You don’t have to use a patent attorney to file a patent application. The US Patent and Trademark Office even has an “Inventors Assistance Center” that provides guidance to inventors on issues such as fees and what forms are required.
Many inventors are tempted to file their own patents, since attorney fees for a full patent application can easily run $5,000 to $10,000 and sometimes more.
A recent court case, however, shows why “doing it yourself” could be “penny wise and pound foolish.”
Thomas Steed, Sourav Bhattacharya, and Sandeep Seshadrijois, filed a provisional application for a “Web-Integrated On- Line Financial Database System and Method for Debt Recovery” in November, 2003. Five months later, in April 2004, they filed a full patent application.
Steed and his co-inventors did everything on their own – including not only filing the application, but working with the patent office, appealing when claims in the patent were denied, and even appealing the second denial in court.
In Steed’s case, the patent office rejected all the claims in the patent, saying they were all anticipated by an earlier patent filed by Scott Evans in December 2002.
Steed went back to the patent examiner and tried to prove that his team had come up with the invention first.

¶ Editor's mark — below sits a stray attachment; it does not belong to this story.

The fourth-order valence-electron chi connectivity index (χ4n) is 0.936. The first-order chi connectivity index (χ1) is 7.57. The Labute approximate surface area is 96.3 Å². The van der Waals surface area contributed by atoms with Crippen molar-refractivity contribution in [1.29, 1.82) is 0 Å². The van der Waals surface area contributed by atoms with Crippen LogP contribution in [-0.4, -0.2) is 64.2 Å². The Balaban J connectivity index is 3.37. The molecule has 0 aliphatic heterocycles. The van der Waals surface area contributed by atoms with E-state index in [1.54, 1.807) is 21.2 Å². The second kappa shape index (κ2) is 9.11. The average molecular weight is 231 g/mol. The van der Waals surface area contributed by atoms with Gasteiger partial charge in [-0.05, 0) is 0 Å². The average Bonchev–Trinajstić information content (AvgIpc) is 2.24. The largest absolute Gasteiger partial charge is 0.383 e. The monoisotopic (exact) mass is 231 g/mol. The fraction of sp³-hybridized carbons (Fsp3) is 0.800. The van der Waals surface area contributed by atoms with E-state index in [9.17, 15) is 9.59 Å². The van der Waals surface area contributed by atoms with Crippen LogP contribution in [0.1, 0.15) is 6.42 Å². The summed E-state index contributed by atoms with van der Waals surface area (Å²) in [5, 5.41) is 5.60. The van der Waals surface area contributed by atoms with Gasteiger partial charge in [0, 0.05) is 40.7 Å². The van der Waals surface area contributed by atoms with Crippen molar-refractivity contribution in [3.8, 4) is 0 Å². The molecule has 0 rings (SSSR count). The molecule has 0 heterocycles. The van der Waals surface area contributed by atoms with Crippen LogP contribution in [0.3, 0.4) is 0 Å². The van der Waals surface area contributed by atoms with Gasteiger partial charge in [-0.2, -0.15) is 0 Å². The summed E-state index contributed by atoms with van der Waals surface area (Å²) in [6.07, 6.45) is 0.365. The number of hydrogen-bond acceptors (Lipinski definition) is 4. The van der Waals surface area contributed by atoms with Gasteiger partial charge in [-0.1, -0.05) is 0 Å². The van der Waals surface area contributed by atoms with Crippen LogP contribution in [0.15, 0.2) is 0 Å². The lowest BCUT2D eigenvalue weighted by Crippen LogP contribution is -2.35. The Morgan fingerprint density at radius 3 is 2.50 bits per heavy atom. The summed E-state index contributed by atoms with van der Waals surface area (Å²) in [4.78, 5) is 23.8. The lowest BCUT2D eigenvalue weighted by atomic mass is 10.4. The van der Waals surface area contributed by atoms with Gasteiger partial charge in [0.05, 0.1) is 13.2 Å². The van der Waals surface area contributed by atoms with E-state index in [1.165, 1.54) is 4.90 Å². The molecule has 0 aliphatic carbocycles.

(America has recently switched to a “first to file” system instead of a “first to invent” system, so who came up with the idea first is not as important for patents filed after the 2013 cutoff date.)
The rules for proving you came up with the invention first – called “swearing behind” – are somewhat complicated. You have to prove:
- you created a working prototype before the other application, OR
- you had clearly conceived of the ideas before the other application and were working on a prototype or patent application.
Steed provided hundreds of pages of documentation – but without ever clearly showing which argument he was pursuing, or how the documentation he provided supported his argument. The examiner rejected his claim.
Steed appealed internally within the patent office. The results of that appeal were denied. He tried again, this time appealing to the Federal Circuit, the court of appeals for patent cases, which also ruled against Steed, citing both the lack of clarity in what was submitted, and agreeing with the patent office that Steed did not follow proper procedures.
If an invention is worth patenting, it’s worth spending the money on a patent attorney to do the job right.